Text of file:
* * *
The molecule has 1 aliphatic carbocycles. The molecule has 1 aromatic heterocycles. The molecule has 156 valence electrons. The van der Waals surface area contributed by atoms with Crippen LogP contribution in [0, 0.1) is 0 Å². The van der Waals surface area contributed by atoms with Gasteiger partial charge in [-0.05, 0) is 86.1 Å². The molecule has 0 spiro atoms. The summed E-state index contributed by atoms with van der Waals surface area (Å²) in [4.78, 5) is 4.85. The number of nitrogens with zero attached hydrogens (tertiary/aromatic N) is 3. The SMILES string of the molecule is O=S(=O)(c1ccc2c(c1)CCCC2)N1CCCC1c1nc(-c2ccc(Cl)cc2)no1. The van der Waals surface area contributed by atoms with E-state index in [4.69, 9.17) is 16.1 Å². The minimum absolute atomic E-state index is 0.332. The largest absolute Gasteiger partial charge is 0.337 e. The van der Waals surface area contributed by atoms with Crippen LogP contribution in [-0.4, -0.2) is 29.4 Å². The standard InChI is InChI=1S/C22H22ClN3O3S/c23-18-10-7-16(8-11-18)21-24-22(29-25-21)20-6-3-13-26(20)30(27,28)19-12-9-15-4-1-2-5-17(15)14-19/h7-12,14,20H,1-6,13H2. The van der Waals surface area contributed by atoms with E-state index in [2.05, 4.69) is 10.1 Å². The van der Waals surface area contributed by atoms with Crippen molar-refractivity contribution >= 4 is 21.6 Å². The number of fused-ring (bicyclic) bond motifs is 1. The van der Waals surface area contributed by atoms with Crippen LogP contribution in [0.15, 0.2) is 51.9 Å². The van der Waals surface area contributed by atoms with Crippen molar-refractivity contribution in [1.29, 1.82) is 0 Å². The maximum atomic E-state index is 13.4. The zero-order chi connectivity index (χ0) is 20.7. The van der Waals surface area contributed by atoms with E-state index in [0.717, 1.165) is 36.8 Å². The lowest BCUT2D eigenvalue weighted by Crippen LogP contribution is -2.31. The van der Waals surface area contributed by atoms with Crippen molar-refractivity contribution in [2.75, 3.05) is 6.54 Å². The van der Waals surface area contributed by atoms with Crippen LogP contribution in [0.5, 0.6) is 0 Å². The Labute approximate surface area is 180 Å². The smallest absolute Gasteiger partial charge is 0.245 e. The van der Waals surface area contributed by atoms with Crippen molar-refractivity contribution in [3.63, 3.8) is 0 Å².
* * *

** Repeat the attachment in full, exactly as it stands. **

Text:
The molecule has 1 aliphatic carbocycles. The molecule has 1 aromatic heterocycles. The molecule has 156 valence electrons. The van der Waals surface area contributed by atoms with Crippen LogP contribution in [0, 0.1) is 0 Å². The van der Waals surface area contributed by atoms with Gasteiger partial charge in [-0.05, 0) is 86.1 Å². The molecule has 0 spiro atoms. The summed E-state index contributed by atoms with van der Waals surface area (Å²) in [4.78, 5) is 4.85. The number of nitrogens with zero attached hydrogens (tertiary/aromatic N) is 3. The SMILES string of the molecule is O=S(=O)(c1ccc2c(c1)CCCC2)N1CCCC1c1nc(-c2ccc(Cl)cc2)no1. The van der Waals surface area contributed by atoms with E-state index in [4.69, 9.17) is 16.1 Å². The minimum absolute atomic E-state index is 0.332. The largest absolute Gasteiger partial charge is 0.337 e. The van der Waals surface area contributed by atoms with Crippen LogP contribution in [-0.4, -0.2) is 29.4 Å². The standard InChI is InChI=1S/C22H22ClN3O3S/c23-18-10-7-16(8-11-18)21-24-22(29-25-21)20-6-3-13-26(20)30(27,28)19-12-9-15-4-1-2-5-17(15)14-19/h7-12,14,20H,1-6,13H2. The van der Waals surface area contributed by atoms with E-state index in [2.05, 4.69) is 10.1 Å². The van der Waals surface area contributed by atoms with Crippen molar-refractivity contribution >= 4 is 21.6 Å². The number of fused-ring (bicyclic) bond motifs is 1. The van der Waals surface area contributed by atoms with Crippen LogP contribution in [0.15, 0.2) is 51.9 Å². The van der Waals surface area contributed by atoms with Crippen molar-refractivity contribution in [1.29, 1.82) is 0 Å². The maximum atomic E-state index is 13.4. The zero-order chi connectivity index (χ0) is 20.7. The van der Waals surface area contributed by atoms with E-state index in [0.717, 1.165) is 36.8 Å². The lowest BCUT2D eigenvalue weighted by Crippen LogP contribution is -2.31. The van der Waals surface area contributed by atoms with Crippen molar-refractivity contribution in [2.75, 3.05) is 6.54 Å². The van der Waals surface area contributed by atoms with Crippen LogP contribution in [0.5, 0.6) is 0 Å². The Labute approximate surface area is 180 Å². The smallest absolute Gasteiger partial charge is 0.245 e. The van der Waals surface area contributed by atoms with Crippen molar-refractivity contribution in [3.63, 3.8) is 0 Å².